Raymond Board of Selectmen Profiles

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Lawrence Taylor, better known as Lonnie, is a 34-year-old Republican living at 92 Spiller Hill Road, Raymond, who is running for a spot on Raymond’s Board of Selectmen.

Taylor is a graduate of Westbrook High School and has taken classes at USM and Husson College. Currently the president of Raymond Baseball/Softball, he started and runs his own company, which has grown to 89 employees.

Why are you running for the Board of Selectman?

Lawrence Taylor: I want to keep value in Raymond. I’ve lived in Raymond my whole life. I don’t necessarily feel it’s going downhill but I feel the views of people are not being captured. And I feel that my innovative ways of thinking would really bring value to the town. I think that’s the biggest reason why I’m running (is that) I want to keep the beauty of Raymond – keep the waterways as beautiful as possible and I don’t want it to build too fast.

How do you think you can work with a board, whose opinions may vary at times, to effect change?

Taylor: That’s part of my experience in the workplace the diversity of different people. I’m an opinionated person but I’m very fair. My outlook isn’t necessarily the right outlook all the time but my favorite question to ask is ‘this is what I feel should happen, but what do you think should happen?’ [I can work with a board by] being open, being a person who understands change, understands many things that could happen, and just making sure it’s implemented the best way possible.

What do you think has prepared you for this position?

Taylor: I think a lot of it is my education in business…managing budgets, managing inventories, managing pretty much anything that is involved in business. I feel the town is a business. And, if you don’t run your business correctly, then taxes are going to go up and at some point, quality might go down.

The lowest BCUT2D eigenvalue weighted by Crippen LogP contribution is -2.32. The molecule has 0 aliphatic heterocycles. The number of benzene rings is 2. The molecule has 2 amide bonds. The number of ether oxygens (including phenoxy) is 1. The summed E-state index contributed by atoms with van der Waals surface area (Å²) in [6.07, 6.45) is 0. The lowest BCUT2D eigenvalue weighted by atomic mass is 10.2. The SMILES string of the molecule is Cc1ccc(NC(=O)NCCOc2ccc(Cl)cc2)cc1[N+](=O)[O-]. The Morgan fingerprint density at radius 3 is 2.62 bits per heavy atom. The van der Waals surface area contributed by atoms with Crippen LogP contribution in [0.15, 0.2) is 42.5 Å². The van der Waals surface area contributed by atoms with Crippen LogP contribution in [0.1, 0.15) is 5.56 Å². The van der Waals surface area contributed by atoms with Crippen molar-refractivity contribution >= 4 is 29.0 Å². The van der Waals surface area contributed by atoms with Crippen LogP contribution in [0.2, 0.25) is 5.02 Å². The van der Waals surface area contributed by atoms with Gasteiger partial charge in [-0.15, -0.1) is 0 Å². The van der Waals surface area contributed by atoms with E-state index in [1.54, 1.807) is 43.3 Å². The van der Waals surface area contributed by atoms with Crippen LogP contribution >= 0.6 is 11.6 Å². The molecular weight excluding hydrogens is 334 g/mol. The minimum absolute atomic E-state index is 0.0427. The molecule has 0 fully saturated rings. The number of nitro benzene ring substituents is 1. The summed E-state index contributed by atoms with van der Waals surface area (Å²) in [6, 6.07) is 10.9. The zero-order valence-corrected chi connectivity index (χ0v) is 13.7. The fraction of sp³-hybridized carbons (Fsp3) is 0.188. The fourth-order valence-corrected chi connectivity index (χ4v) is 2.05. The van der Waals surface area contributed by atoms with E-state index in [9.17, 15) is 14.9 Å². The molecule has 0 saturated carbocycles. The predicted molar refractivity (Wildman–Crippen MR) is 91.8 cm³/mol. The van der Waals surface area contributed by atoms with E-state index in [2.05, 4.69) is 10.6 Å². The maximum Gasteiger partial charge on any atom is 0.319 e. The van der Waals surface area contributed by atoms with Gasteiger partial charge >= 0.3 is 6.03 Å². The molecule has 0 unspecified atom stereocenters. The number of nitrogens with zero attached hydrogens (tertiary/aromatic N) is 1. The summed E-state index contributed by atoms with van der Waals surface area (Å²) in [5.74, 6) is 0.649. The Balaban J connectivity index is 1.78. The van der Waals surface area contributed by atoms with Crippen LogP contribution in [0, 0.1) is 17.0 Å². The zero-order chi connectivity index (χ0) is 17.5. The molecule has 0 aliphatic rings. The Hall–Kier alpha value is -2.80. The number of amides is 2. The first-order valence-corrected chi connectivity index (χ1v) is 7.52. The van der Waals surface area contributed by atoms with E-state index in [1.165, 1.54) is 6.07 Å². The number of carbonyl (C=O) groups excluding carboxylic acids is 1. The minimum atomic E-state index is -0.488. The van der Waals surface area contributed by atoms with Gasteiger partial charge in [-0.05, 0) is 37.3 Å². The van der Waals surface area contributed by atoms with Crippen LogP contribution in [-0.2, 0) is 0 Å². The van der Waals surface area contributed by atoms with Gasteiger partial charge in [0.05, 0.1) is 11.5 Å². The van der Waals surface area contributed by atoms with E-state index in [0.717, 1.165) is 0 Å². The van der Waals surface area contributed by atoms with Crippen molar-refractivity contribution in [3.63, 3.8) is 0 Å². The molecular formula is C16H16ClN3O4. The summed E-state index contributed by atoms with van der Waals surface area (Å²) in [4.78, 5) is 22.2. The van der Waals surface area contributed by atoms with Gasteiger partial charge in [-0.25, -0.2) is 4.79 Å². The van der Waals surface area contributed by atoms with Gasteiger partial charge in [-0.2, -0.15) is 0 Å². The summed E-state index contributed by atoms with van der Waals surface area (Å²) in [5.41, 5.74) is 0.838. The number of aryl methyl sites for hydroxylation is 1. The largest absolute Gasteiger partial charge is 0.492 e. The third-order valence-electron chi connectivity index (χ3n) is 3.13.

What do you think is the biggest single challenge that the town of Raymond faces in the next three years?

Expansion. Probably the biggest thing to overcome is the building of Raymond – not building too big, too fast; not losing the whole concept of the country life.

How does having someone new on the Board of Selectmen benefit the citizens of Raymond?

Taylor: My outlook on Raymond is what a lot of people feel: Share ideas, be open-minded, understand what other people are looking at, and don’t just look at how you feel. I feel change is a good thing and new, innovative ideas are what keep this world going. I haven’t been in the political spotlight but I have a mother-in-law who is the Commissioner of Education [Sue Gendron]. Maybe I haven’t [been] a selectman but I’ve been in many conversations that pertain to politics. My grandfather was mayor. My other grandfather was a professor at the University of Maine. I think the biggest thing is having an open mind and understanding what the people want; not just what you want. It takes all kinds for the world to go around and I feel I’ve captured that. It takes more than just ‘my kind’ to run a town. Let’s work at it from step one, finish step one, then move on to step two.

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